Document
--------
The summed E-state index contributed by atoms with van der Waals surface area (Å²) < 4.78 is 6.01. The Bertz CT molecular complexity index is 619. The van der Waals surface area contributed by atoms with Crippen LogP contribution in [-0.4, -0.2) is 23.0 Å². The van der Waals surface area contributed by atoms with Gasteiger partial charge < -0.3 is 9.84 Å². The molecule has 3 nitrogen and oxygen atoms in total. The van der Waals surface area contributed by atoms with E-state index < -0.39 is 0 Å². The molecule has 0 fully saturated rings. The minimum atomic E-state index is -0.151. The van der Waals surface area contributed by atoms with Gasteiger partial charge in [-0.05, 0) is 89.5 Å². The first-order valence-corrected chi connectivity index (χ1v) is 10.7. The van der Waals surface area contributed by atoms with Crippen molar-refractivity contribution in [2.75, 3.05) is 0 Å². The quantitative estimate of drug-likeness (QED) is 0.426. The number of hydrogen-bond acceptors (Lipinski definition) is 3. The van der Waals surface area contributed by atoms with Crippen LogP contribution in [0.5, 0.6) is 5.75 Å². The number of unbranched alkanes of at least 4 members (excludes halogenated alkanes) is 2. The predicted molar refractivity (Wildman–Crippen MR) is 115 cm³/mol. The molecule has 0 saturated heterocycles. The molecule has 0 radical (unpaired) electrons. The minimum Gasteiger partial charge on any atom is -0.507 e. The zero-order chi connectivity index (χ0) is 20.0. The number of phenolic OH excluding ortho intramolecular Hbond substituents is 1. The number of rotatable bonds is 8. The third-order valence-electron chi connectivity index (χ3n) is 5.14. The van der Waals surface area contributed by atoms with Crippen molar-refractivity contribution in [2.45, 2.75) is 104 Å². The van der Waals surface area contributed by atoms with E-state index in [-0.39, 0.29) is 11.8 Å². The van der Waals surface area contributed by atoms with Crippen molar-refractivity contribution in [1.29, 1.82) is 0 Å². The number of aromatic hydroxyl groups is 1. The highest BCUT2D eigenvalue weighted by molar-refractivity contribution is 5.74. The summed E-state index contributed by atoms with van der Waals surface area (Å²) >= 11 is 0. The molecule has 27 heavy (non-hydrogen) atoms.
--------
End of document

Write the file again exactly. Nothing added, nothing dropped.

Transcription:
The summed E-state index contributed by atoms with van der Waals surface area (Å²) < 4.78 is 6.01. The Bertz CT molecular complexity index is 619. The van der Waals surface area contributed by atoms with Crippen LogP contribution in [-0.4, -0.2) is 23.0 Å². The van der Waals surface area contributed by atoms with Gasteiger partial charge < -0.3 is 9.84 Å². The molecule has 3 nitrogen and oxygen atoms in total. The van der Waals surface area contributed by atoms with E-state index < -0.39 is 0 Å². The molecule has 0 fully saturated rings. The minimum atomic E-state index is -0.151. The van der Waals surface area contributed by atoms with Gasteiger partial charge in [-0.05, 0) is 89.5 Å². The first-order valence-corrected chi connectivity index (χ1v) is 10.7. The van der Waals surface area contributed by atoms with Crippen molar-refractivity contribution in [2.75, 3.05) is 0 Å². The quantitative estimate of drug-likeness (QED) is 0.426. The number of hydrogen-bond acceptors (Lipinski definition) is 3. The van der Waals surface area contributed by atoms with Crippen LogP contribution in [0.5, 0.6) is 5.75 Å². The number of unbranched alkanes of at least 4 members (excludes halogenated alkanes) is 2. The predicted molar refractivity (Wildman–Crippen MR) is 115 cm³/mol. The molecule has 0 saturated heterocycles. The molecule has 0 radical (unpaired) electrons. The minimum Gasteiger partial charge on any atom is -0.507 e. The zero-order chi connectivity index (χ0) is 20.0. The number of phenolic OH excluding ortho intramolecular Hbond substituents is 1. The number of rotatable bonds is 8. The third-order valence-electron chi connectivity index (χ3n) is 5.14. The van der Waals surface area contributed by atoms with Crippen molar-refractivity contribution in [2.45, 2.75) is 104 Å². The van der Waals surface area contributed by atoms with E-state index in [-0.39, 0.29) is 11.8 Å². The van der Waals surface area contributed by atoms with Crippen molar-refractivity contribution in [1.29, 1.82) is 0 Å². The number of aromatic hydroxyl groups is 1. The highest BCUT2D eigenvalue weighted by molar-refractivity contribution is 5.74. The summed E-state index contributed by atoms with van der Waals surface area (Å²) >= 11 is 0. The molecule has 27 heavy (non-hydrogen) atoms.